Predator vs. Prey: Green Heron vs. Bluegill

By | February 1, 2013
From Xplor: February/March 2013

The struggle to survive isn't always a fair fight. Here's what separates nature's winners from its losers.

Stretchy Neck

More than half a green heron’s length comes from its oversized neck. In a flash, a heron can outstretch its neck to grab or stab a fish using its spear-like beak.

Sleek Blue Streak

A bluegill’s skinny body is built to slice swiftly through water and weave around vegetation.

Lure User

Green herons use bait — such as insects, feathers, or twigs — to lure jittery fish into striking range.

Super Sight

A bluegill can see objects smaller than dust specks from 17 inches away. Spotting something as large as a heron isn’t a problem.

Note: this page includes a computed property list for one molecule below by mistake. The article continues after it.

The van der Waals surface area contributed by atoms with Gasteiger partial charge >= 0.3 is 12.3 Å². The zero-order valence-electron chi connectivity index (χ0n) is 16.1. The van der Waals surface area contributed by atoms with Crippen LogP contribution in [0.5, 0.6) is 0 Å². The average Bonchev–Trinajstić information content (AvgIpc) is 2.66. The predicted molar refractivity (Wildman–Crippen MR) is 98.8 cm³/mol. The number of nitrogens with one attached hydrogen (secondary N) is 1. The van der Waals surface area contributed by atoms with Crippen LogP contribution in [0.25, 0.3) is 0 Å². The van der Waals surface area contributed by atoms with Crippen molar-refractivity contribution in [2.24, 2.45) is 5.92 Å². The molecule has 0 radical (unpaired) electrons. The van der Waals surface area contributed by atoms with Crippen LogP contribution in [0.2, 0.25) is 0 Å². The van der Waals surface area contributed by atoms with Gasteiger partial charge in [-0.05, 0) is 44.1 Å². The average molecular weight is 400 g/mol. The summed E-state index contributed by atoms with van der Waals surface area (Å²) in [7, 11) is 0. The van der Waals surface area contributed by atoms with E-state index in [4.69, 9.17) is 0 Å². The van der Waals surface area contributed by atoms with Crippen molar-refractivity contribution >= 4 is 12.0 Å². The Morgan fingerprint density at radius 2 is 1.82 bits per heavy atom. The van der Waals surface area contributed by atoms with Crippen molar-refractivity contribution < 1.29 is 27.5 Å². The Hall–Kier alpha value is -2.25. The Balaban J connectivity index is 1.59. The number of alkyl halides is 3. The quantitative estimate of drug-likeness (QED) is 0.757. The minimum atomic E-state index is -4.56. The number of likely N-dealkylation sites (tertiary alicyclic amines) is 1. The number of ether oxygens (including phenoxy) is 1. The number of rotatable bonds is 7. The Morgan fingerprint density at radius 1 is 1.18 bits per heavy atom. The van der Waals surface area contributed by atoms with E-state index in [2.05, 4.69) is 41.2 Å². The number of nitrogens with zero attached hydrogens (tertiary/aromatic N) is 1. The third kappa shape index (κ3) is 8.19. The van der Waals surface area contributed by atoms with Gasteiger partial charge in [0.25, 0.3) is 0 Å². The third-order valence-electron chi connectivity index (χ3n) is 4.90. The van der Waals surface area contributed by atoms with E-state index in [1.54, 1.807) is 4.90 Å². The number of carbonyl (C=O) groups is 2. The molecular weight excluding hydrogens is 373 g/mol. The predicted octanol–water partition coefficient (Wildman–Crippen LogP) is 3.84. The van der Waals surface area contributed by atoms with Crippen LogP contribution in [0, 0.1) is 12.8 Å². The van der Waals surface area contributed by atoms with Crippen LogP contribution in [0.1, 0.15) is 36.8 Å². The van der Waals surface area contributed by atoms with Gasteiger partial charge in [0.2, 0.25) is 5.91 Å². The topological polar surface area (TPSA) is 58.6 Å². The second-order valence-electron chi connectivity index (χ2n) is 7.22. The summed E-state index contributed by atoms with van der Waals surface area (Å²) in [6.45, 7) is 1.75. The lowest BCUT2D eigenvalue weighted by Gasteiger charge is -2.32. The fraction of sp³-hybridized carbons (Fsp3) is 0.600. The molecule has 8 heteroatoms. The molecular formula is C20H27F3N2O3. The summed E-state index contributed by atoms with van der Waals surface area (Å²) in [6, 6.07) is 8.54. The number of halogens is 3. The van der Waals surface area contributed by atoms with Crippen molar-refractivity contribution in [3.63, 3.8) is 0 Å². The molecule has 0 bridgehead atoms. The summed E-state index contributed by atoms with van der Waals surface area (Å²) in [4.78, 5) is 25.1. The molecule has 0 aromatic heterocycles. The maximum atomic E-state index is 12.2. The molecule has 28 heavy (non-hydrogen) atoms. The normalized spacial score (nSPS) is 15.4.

Swim Goggles

Herons have a transparent third eyelid, called a nictitating membrane, that protects their eyes underwater. Grasshopper Bluegill

And the winner is...

This one’s a tossup. Green herons only catch about half the fish they go after. But if the bluegill takes the bait, it’s likely to become sushi.

And More...

This Issue's Staff

David Besenger
Les Fortenberry
Karen Hudson
Regina Knauer
Noppadol Paothong
Marci Porter
Mark Raithel
Laura Scheuler
Matt Seek
Tim Smith
David Stonner
Nichole LeClair Terrill
Stephanie Thurber
Cliff White